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Two-time Commonwealth Games gold medallist Sharon Davies this week argued transgender athletes shouldn't compete in female competitions in order to "protect women's sport."
U.K. swimming legend Sharon Davies has added to the controversial statements made by tennis great Martina Navratilova by claiming transgender athletes shouldn't compete in female competitions as it gives them a distinct advantage, reports the BBC.
Earlier this week, 18-time tennis Grand Slam singles champion Martina Navratilova said it was "cheating" to allow transgender women to compete in women's sport because they had unfair physical advantages.
One campaign group said Navratilova's comments were "transphobic," while transgender cyclist Rachel McKinnon said Davies was a "transphobe" and was "sharing hate speech."
Speaking to BBC Sport, Davies, 56, a two-time Commonwealth Games gold medalist, said she had spoken to many other female athletes who "feel the same way."
"It is not a transphobic thing - I really want to say we have no issue with people who are transgender," she said.
"Every single woman athlete I've spoken to, and I have spoken to many, all of my friends in international sports, understand and feel the same way as me," sharing the earlier sentiments of Navratilova who has since apologized for using the word "cheating" when she referred to the alleged advantages of the transgender athletes.
In a blog published early Sunday, Navratilova, a long-standing campaigner for gay rights, said she has been vilified for her earlier comments, and subsequently had her ties with U.S.-based organization Athlete Ally, cut.
"I have always and will always be a champion of democracy, equal rights, human rights and full protection under the law for everyone. When I talk about sports and rules that must be fair, I am not trying to exclude trans people from living a full, healthy life," she wrote.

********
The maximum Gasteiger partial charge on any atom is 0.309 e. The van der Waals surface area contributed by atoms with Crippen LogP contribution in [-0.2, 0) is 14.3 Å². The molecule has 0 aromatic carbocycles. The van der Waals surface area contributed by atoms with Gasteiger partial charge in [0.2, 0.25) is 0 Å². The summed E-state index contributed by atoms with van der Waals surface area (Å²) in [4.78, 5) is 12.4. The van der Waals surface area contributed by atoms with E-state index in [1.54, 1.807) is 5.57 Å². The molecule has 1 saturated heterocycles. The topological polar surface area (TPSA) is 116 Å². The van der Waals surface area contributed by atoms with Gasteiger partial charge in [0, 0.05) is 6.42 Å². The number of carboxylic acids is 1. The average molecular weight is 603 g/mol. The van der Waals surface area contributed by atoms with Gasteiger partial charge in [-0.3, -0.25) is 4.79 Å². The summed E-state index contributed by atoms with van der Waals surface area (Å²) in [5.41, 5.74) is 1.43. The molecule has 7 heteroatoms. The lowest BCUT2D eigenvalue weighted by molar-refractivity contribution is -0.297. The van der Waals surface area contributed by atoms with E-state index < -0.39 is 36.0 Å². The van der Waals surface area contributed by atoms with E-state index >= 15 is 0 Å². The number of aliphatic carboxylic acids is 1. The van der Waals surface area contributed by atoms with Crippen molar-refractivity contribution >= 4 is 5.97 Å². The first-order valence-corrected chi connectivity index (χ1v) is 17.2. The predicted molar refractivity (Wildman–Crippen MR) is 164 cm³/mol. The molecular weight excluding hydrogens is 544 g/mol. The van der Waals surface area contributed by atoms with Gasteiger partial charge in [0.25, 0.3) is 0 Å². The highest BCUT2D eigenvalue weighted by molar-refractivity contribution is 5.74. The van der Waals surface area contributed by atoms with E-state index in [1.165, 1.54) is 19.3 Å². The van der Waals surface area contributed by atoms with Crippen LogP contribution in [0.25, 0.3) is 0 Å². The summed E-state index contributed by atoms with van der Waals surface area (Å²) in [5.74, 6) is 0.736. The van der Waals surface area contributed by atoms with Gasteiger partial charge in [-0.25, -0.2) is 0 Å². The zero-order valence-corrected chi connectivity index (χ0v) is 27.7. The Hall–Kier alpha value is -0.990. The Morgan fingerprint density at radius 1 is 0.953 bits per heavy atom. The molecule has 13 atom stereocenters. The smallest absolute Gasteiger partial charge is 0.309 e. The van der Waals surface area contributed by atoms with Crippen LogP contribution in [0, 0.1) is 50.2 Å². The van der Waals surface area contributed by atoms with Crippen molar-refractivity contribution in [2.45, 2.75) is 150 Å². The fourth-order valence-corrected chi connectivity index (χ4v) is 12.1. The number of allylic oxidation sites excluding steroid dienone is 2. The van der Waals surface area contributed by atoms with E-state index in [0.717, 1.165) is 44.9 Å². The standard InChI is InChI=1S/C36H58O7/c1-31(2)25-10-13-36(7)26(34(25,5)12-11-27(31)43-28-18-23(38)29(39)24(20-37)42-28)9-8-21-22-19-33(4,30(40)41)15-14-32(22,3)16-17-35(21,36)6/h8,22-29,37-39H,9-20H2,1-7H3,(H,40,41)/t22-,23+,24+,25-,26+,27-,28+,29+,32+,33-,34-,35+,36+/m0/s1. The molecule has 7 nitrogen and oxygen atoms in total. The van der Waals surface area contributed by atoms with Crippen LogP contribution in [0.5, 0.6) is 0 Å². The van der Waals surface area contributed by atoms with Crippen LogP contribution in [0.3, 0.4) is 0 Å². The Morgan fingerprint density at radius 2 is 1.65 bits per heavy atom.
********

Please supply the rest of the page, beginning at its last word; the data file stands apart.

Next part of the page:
"I am certainly not advocating violence against trans people, as has been suggested. All I am trying to do is to make sure girls and women who were born female are competing on as level a playing field as possible within their sport."
Meanwhile, swimming icon Davies says it's important for sports' governing bodies to debate the issue; "We need to come up with something that works for everybody and everybody agrees with, rather than having all sorts of diverse rules," she argued.
"We need to come up with a unified set of rules that is clear, concise and fair."
Davies' comments came a day after she posted her opinion on Twitter. The 1980 Olympic silver medallist said: "I believe there is a fundamental difference between the binary sex you are born with and the gender you may identify as.
"To protect women's sport, those with a male sex advantage should not be able to compete in women's sport."
Under guidelines introduced in 2016, the International Olympic Committee (IOC) allows athletes transitioning from female to male to participate without restrictions, reports BBC.
Male to female competitors, however, are required to have kept their levels of testosterone - a hormone that increases muscle mass - below a certain level for at least 12 months.